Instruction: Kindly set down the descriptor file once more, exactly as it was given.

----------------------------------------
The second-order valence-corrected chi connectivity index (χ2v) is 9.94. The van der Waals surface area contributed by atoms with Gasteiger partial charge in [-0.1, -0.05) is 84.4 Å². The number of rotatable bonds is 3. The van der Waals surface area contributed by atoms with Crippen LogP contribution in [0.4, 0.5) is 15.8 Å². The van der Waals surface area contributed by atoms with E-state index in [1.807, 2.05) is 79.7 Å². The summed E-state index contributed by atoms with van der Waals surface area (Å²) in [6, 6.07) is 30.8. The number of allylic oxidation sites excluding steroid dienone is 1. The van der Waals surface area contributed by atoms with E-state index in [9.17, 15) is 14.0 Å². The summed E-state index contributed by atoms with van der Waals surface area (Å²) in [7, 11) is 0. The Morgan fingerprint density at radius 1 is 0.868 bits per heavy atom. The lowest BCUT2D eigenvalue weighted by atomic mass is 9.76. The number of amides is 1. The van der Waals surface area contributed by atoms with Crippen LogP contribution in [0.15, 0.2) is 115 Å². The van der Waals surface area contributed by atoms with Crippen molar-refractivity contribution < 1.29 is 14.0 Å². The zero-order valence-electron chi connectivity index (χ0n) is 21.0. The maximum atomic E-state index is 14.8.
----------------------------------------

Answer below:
The second-order valence-corrected chi connectivity index (χ2v) is 9.94. The van der Waals surface area contributed by atoms with Gasteiger partial charge in [-0.1, -0.05) is 84.4 Å². The number of rotatable bonds is 3. The van der Waals surface area contributed by atoms with Crippen LogP contribution in [0.4, 0.5) is 15.8 Å². The van der Waals surface area contributed by atoms with E-state index in [1.807, 2.05) is 79.7 Å². The summed E-state index contributed by atoms with van der Waals surface area (Å²) in [6, 6.07) is 30.8. The number of allylic oxidation sites excluding steroid dienone is 1. The van der Waals surface area contributed by atoms with E-state index in [9.17, 15) is 14.0 Å². The summed E-state index contributed by atoms with van der Waals surface area (Å²) in [7, 11) is 0. The Morgan fingerprint density at radius 1 is 0.868 bits per heavy atom. The lowest BCUT2D eigenvalue weighted by atomic mass is 9.76. The number of amides is 1. The van der Waals surface area contributed by atoms with Crippen LogP contribution in [0.15, 0.2) is 115 Å². The van der Waals surface area contributed by atoms with Crippen molar-refractivity contribution < 1.29 is 14.0 Å². The zero-order valence-electron chi connectivity index (χ0n) is 21.0. The maximum atomic E-state index is 14.8.